In my 40-plus years in the industry, I have analyzed customers’ power quality monitor data files and heard their stories about hundreds of things that have happened in their facilities or homes: some mysterious, some catastrophic, some even comical. The following are just a few common types of PQ-related issues that don’t just happen to “the other guy.”


Failing insulation on outer motor windings

Damage to insulation on the outermost turns of electric motor windings is often caused by repetitive narrow transients with fast rise times. These can be caused by the voltage notches every cycle during the commutation period of three-phase, solid-state rectifiers, such as silicon controlled rectifiers or thyristors. The rectifier in one phase is still on when the next is told to switch on, leaving both of them conducting for a short duration until the current through the first one goes to zero and it shuts off. This effectively creates an electrical short between two phases, causing instantaneous large current flows and resulting in the corresponding voltage notch.


Adjustable speed drives (ASDs) trip for no apparent reason

A sudden decrease or increase in supply voltage to the power controller section of an ASD can cause it to trip offline to protect itself. A common source of this is the transient caused by the energizing of power-factor correction capacitors (PF caps) on the electrical distribution system. When the PF caps are energized, the negative transient is followed by a positive transient that can be twice the normal peak voltage, as the inductance in the wire “objects” to the sudden voltage change, confusing the controller.


Transient voltage surge suppression (TVSS) or surge suppression strips with blown fuse

The TVSS components inside of the popular outlet strips that are used to plug in computers, monitors, chargers, printers, etc., are designed to clamp the voltage from transients to a safe level for the connected equipment. But each time they do so, they give a piece of themselves from the absorbed and dissipated energy. Over time, they can have enough and fail catastrophically. When one of them fails in a short circuit, the fuse will blow, indicating that it’s time to get a new strip—perhaps one with a higher joule rating.


Damage to power supplies on electronic equipment

Often, the rectifiers and electrolytic capacitors in the rectified front ends of switch-mode power supplies will release some smoke, perhaps crack in half and leave burn marks on the PC boards. This is a good indication that some sort of PQ phenomena has claimed another victim.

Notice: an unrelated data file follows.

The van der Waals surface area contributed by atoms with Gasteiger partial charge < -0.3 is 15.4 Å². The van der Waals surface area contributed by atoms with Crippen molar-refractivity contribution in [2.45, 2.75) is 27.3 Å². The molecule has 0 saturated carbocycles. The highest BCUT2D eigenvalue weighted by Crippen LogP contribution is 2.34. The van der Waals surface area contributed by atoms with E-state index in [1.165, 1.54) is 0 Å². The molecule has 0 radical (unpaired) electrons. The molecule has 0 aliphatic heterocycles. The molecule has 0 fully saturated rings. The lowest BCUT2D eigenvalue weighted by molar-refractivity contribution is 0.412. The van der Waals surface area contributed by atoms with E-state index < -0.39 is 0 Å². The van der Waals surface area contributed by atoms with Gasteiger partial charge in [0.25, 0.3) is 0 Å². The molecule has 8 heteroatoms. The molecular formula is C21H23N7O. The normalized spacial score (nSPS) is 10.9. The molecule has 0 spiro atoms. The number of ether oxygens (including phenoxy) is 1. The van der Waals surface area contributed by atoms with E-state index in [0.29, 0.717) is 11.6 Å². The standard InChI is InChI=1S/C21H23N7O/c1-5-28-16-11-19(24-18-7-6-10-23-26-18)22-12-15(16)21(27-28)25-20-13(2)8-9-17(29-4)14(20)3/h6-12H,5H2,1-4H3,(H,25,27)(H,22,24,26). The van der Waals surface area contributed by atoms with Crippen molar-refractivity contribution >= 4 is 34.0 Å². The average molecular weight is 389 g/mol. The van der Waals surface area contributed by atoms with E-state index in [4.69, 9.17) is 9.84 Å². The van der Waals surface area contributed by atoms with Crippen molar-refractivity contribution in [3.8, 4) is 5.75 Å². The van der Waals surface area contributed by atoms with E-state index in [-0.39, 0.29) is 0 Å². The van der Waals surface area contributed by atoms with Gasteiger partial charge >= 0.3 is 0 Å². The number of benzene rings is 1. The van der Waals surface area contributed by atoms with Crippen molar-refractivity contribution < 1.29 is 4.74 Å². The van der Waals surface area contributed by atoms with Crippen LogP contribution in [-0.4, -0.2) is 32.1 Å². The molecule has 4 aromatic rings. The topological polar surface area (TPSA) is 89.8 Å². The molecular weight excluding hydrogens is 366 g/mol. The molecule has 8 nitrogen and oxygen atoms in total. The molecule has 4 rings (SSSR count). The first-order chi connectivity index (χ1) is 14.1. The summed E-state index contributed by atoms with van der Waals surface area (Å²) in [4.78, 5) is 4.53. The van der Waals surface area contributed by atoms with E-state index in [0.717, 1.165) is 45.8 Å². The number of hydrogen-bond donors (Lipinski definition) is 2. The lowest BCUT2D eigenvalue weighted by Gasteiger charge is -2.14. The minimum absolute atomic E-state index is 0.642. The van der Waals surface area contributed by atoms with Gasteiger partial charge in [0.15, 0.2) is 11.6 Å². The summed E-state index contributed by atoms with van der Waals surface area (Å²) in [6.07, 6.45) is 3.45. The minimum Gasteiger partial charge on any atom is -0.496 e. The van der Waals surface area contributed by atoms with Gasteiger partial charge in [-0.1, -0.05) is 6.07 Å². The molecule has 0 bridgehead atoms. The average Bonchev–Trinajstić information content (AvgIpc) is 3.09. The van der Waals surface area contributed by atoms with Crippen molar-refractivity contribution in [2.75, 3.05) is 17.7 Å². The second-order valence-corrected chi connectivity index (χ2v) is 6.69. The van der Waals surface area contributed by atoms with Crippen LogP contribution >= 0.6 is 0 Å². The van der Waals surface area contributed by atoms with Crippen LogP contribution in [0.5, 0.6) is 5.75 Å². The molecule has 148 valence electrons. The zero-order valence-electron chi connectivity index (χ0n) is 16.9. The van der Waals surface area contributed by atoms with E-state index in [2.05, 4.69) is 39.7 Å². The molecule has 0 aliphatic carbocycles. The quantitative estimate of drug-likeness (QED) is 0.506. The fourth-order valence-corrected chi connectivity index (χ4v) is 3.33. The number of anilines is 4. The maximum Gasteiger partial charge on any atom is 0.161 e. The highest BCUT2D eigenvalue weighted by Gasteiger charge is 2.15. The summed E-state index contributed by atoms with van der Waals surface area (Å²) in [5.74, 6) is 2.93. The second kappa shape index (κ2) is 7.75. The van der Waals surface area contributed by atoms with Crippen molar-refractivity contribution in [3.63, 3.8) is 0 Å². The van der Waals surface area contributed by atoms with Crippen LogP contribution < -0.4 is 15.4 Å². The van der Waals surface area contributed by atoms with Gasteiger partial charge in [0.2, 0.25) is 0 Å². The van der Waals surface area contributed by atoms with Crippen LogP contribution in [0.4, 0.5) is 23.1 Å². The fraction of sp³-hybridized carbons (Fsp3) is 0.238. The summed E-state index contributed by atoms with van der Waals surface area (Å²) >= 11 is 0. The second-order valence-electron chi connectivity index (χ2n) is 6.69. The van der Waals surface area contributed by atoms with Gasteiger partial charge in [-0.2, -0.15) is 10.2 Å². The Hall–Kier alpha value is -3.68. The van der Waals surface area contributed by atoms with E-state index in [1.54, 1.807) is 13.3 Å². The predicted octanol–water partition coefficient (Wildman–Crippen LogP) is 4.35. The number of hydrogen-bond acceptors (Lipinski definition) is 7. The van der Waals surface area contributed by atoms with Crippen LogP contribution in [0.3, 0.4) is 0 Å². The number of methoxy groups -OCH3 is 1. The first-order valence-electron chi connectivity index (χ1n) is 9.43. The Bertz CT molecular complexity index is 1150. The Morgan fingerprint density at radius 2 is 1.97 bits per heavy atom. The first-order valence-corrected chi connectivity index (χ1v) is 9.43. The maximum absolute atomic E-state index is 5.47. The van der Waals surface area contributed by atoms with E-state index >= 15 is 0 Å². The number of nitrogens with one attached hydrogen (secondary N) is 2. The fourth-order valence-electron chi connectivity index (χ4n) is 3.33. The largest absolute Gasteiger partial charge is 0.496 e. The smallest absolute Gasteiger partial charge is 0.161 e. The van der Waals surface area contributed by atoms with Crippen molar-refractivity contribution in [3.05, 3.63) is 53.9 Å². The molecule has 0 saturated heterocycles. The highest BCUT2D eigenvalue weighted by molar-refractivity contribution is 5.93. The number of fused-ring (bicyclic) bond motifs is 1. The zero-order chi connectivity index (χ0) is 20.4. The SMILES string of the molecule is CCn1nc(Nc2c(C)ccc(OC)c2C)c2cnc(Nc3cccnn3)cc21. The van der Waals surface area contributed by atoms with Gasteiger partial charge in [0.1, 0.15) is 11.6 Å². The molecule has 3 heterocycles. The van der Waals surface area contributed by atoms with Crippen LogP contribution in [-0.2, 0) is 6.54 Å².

Transients, sustained swells or even severe momentary sags can be the culprits. The high voltage of transients and swells can exceed the breakdown voltage of semiconductor devices and their doom. Having a reduced voltage for a long duration can cause a power supply that produces constant wattage to make up the missing voltage with higher current, enough to cause overheating and failure in some components if not properly protected against such an event. Of course, the alternative to turning off the supply to protect itself will result in the equipment turning off as well.


Premature lamp or ballast burnout

Ironically, some electronic ballasts produce so much harmonic current distortion that they severely distort the voltage on the branch circuit as well, causing even higher harmonic currents on other ballasts. High harmonic currents cause higher losses in electromagnetic components, resulting in excessive heating, which shortens life.


Distortion on a hospital monitor after new equipment was installed on the floor below

A large horsepower adjustable speed drive being installed without proper shielding can generate significant voltage and magnetic fields. While the older CRT-type monitors are most susceptible to such fields, they can couple into communication and data circuits. Such distortion or data corruption is probably not good for hospital monitors.


Bearings on motors getting noisy; when disassembled, the bearings show severe damage

Harmonic currents can not only heat up the windings of motors, but they can also be conducted through the bearings to an electrical ground, eating away at the metal (called fluting) over time. 


In future columns, I will cover a number of other PQ-induced problems, including nausea, melting insulation on neutral conductors, exploding drywall, whistling transformers and more.